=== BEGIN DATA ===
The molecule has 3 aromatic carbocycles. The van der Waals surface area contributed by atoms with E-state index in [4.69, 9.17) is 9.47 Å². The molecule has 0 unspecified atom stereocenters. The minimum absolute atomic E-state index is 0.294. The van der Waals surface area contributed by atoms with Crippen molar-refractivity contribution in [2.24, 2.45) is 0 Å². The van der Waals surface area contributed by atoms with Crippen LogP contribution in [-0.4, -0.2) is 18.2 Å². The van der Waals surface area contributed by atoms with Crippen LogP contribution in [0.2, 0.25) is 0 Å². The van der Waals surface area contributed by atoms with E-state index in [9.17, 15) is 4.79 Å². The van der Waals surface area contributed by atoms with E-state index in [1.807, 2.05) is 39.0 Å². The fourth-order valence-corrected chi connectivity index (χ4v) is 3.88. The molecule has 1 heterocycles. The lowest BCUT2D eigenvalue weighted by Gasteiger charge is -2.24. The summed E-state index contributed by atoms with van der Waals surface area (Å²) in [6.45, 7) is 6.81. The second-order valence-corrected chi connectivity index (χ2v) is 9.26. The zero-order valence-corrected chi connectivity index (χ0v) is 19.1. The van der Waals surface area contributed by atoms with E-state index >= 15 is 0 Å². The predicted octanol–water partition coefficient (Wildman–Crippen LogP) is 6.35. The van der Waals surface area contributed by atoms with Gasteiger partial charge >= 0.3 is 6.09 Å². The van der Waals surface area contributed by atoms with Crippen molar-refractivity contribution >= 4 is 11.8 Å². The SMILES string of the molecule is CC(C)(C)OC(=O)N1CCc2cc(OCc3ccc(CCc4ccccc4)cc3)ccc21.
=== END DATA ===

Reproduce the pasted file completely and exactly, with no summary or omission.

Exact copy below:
The molecule has 3 aromatic carbocycles. The van der Waals surface area contributed by atoms with E-state index in [4.69, 9.17) is 9.47 Å². The molecule has 0 unspecified atom stereocenters. The minimum absolute atomic E-state index is 0.294. The van der Waals surface area contributed by atoms with Crippen molar-refractivity contribution in [2.24, 2.45) is 0 Å². The van der Waals surface area contributed by atoms with Crippen LogP contribution in [-0.4, -0.2) is 18.2 Å². The van der Waals surface area contributed by atoms with Crippen LogP contribution in [0.2, 0.25) is 0 Å². The van der Waals surface area contributed by atoms with E-state index in [9.17, 15) is 4.79 Å². The van der Waals surface area contributed by atoms with E-state index in [1.807, 2.05) is 39.0 Å². The fourth-order valence-corrected chi connectivity index (χ4v) is 3.88. The molecule has 1 heterocycles. The lowest BCUT2D eigenvalue weighted by Gasteiger charge is -2.24. The summed E-state index contributed by atoms with van der Waals surface area (Å²) in [6.45, 7) is 6.81. The second-order valence-corrected chi connectivity index (χ2v) is 9.26. The zero-order valence-corrected chi connectivity index (χ0v) is 19.1. The van der Waals surface area contributed by atoms with E-state index >= 15 is 0 Å². The predicted octanol–water partition coefficient (Wildman–Crippen LogP) is 6.35. The van der Waals surface area contributed by atoms with Gasteiger partial charge >= 0.3 is 6.09 Å². The van der Waals surface area contributed by atoms with Crippen molar-refractivity contribution >= 4 is 11.8 Å². The SMILES string of the molecule is CC(C)(C)OC(=O)N1CCc2cc(OCc3ccc(CCc4ccccc4)cc3)ccc21.